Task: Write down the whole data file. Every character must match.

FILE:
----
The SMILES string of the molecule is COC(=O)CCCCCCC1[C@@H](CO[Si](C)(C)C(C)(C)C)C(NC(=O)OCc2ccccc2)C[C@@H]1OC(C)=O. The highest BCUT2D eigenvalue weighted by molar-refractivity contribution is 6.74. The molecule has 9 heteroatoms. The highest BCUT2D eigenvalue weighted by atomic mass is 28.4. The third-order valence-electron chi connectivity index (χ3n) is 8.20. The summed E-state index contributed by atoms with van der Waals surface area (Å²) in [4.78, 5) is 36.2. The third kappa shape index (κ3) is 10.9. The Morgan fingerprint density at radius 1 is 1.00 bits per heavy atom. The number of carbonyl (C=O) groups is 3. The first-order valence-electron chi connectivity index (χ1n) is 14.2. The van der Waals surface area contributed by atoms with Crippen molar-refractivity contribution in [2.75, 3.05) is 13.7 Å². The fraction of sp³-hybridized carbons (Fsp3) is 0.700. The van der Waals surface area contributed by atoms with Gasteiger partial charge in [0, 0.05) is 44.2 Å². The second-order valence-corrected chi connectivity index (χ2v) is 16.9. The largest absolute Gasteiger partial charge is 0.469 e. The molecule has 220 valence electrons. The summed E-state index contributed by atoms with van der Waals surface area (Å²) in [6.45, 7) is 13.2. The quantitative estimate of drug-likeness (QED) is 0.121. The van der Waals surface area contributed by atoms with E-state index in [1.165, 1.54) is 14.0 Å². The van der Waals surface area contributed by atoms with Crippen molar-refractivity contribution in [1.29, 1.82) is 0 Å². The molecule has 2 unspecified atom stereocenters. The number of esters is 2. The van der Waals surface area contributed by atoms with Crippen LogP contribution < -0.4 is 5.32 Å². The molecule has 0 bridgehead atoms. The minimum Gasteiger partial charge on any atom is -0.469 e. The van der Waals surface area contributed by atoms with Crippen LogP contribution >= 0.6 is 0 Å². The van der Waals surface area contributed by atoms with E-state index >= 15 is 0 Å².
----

The SMILES string of the molecule is COC(=O)CCCCCCC1[C@@H](CO[Si](C)(C)C(C)(C)C)C(NC(=O)OCc2ccccc2)C[C@@H]1OC(C)=O. The highest BCUT2D eigenvalue weighted by molar-refractivity contribution is 6.74. The molecule has 9 heteroatoms. The highest BCUT2D eigenvalue weighted by atomic mass is 28.4. The third-order valence-electron chi connectivity index (χ3n) is 8.20. The summed E-state index contributed by atoms with van der Waals surface area (Å²) in [4.78, 5) is 36.2. The third kappa shape index (κ3) is 10.9. The Morgan fingerprint density at radius 1 is 1.00 bits per heavy atom. The number of carbonyl (C=O) groups is 3. The first-order valence-electron chi connectivity index (χ1n) is 14.2. The van der Waals surface area contributed by atoms with Crippen molar-refractivity contribution in [2.75, 3.05) is 13.7 Å². The fraction of sp³-hybridized carbons (Fsp3) is 0.700. The van der Waals surface area contributed by atoms with Gasteiger partial charge in [0, 0.05) is 44.2 Å². The second-order valence-corrected chi connectivity index (χ2v) is 16.9. The largest absolute Gasteiger partial charge is 0.469 e. The molecule has 220 valence electrons. The summed E-state index contributed by atoms with van der Waals surface area (Å²) in [6.45, 7) is 13.2. The quantitative estimate of drug-likeness (QED) is 0.121. The van der Waals surface area contributed by atoms with E-state index in [1.165, 1.54) is 14.0 Å². The van der Waals surface area contributed by atoms with Crippen molar-refractivity contribution in [1.29, 1.82) is 0 Å². The molecule has 2 unspecified atom stereocenters. The number of esters is 2. The van der Waals surface area contributed by atoms with Crippen LogP contribution < -0.4 is 5.32 Å². The molecule has 0 bridgehead atoms. The minimum Gasteiger partial charge on any atom is -0.469 e. The van der Waals surface area contributed by atoms with Crippen LogP contribution >= 0.6 is 0 Å². The van der Waals surface area contributed by atoms with E-state index >= 15 is 0 Å².